I will cover chapter one on Tuesday morning. Let me know if
you’re reading along, and I will provide a way for us all to
Fiction has always had an important place in my life, and recently,
it’s been the better part of what I am reading. I don’t
make rules for what I read (with the exception of not allowing myself
much time on social media), but I always try to have at least one
“learning” book going alongside whatever I am reading
purely for fun.
The challenge, as ever, is time, so I want to put some external
pressure on myself. To that end, I am initiating the first ever twbh
Book Club. If you have a book you love, or one you’ve been
meaning to tackle, @ mention potatowire on either Twitter or
Micro.blog or email me at potatowire·com. If I don’t get
any suggestions by Friday, I’ll select something from my
antilibrary. I’ll do some
sort of poll if I get a lot of suggestions.
I will divide the selected book into pieces and devise a schedule
based on a reasonable daily reading amount. Each I’ll post the
big takeaways, and if I have any reason to anticipate audience
participation, I’ll add the ability to comment here. I will also
interleave Q&A as full posts in this case.
Like everything I do, I am undertaking this as an experiment, but I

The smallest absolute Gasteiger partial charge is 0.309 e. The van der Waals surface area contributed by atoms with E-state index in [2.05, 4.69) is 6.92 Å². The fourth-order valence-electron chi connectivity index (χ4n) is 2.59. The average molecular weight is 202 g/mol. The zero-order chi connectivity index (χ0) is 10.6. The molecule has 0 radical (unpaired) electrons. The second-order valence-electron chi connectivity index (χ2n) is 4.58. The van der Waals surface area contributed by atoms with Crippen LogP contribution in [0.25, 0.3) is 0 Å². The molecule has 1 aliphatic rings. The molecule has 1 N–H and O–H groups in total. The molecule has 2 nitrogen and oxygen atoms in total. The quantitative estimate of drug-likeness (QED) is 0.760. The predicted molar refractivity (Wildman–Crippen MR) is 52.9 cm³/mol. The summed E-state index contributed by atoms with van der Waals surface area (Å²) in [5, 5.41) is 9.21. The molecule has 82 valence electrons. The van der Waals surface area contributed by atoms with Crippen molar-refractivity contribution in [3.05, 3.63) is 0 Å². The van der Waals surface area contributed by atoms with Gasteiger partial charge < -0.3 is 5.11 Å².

think it will be fun. I hope you’ll join me.
Should I give in to my low motivation?
Is it time to rest? Can I white-knuckle it one more day?
Am I choosing to bend so I don’t break? Am I letting myself off
My motivation is already low. I can’t trust the answer.
I am the prosecutor and defense attorney. I am the judge and jury.
I am the unreliable narrator.
Better is Better
One of the better decisions I made when starting this project was
beginning with minimal styling, and a manual publishing flow. I had a
lot of quarantine time at home when I fist contemplated writing again,
and I thought I could probably get the site perfect first and
then write. That time evaporated shortly thereafter, however,
and without a minimum viable site, I’d have in reality never
published word one.
Starting before I feel truly ready is a pattern I’ve developed
too late in life. If I were to analyze myself, I think it is because I
am what Gretchen Rubin calls a “Questioner.” She
created four personality bins
that describe how people deal with obligations. In my case as a
questioner, I stick with something only if it makes sense to me.